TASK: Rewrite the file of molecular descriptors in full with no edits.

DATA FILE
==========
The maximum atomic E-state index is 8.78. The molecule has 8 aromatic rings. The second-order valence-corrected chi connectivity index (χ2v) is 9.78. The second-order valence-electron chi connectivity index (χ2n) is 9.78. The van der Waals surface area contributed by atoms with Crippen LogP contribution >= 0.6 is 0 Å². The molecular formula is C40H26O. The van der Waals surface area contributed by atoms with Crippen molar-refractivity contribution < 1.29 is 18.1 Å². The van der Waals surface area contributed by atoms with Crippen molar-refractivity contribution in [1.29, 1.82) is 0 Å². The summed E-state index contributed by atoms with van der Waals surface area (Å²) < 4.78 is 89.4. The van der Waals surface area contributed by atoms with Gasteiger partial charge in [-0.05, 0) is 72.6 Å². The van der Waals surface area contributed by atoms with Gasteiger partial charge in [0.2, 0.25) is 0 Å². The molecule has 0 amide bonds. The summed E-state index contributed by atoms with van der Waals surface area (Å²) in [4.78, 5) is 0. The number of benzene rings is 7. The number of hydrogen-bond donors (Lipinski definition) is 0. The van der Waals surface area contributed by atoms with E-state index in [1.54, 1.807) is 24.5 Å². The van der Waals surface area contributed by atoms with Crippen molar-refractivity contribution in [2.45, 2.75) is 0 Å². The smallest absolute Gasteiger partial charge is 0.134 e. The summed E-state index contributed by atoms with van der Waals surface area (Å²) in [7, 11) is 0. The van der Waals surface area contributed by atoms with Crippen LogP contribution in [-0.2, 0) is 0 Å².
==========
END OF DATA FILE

The maximum atomic E-state index is 8.78. The molecule has 8 aromatic rings. The second-order valence-corrected chi connectivity index (χ2v) is 9.78. The second-order valence-electron chi connectivity index (χ2n) is 9.78. The van der Waals surface area contributed by atoms with Crippen LogP contribution >= 0.6 is 0 Å². The molecular formula is C40H26O. The van der Waals surface area contributed by atoms with Crippen molar-refractivity contribution < 1.29 is 18.1 Å². The van der Waals surface area contributed by atoms with Crippen molar-refractivity contribution in [1.29, 1.82) is 0 Å². The summed E-state index contributed by atoms with van der Waals surface area (Å²) < 4.78 is 89.4. The van der Waals surface area contributed by atoms with Gasteiger partial charge in [-0.05, 0) is 72.6 Å². The van der Waals surface area contributed by atoms with Gasteiger partial charge in [0.2, 0.25) is 0 Å². The molecule has 0 amide bonds. The summed E-state index contributed by atoms with van der Waals surface area (Å²) in [4.78, 5) is 0. The number of benzene rings is 7. The number of hydrogen-bond donors (Lipinski definition) is 0. The van der Waals surface area contributed by atoms with E-state index in [1.54, 1.807) is 24.5 Å². The van der Waals surface area contributed by atoms with Crippen molar-refractivity contribution in [2.45, 2.75) is 0 Å². The smallest absolute Gasteiger partial charge is 0.134 e. The summed E-state index contributed by atoms with van der Waals surface area (Å²) in [7, 11) is 0. The van der Waals surface area contributed by atoms with Crippen LogP contribution in [-0.2, 0) is 0 Å².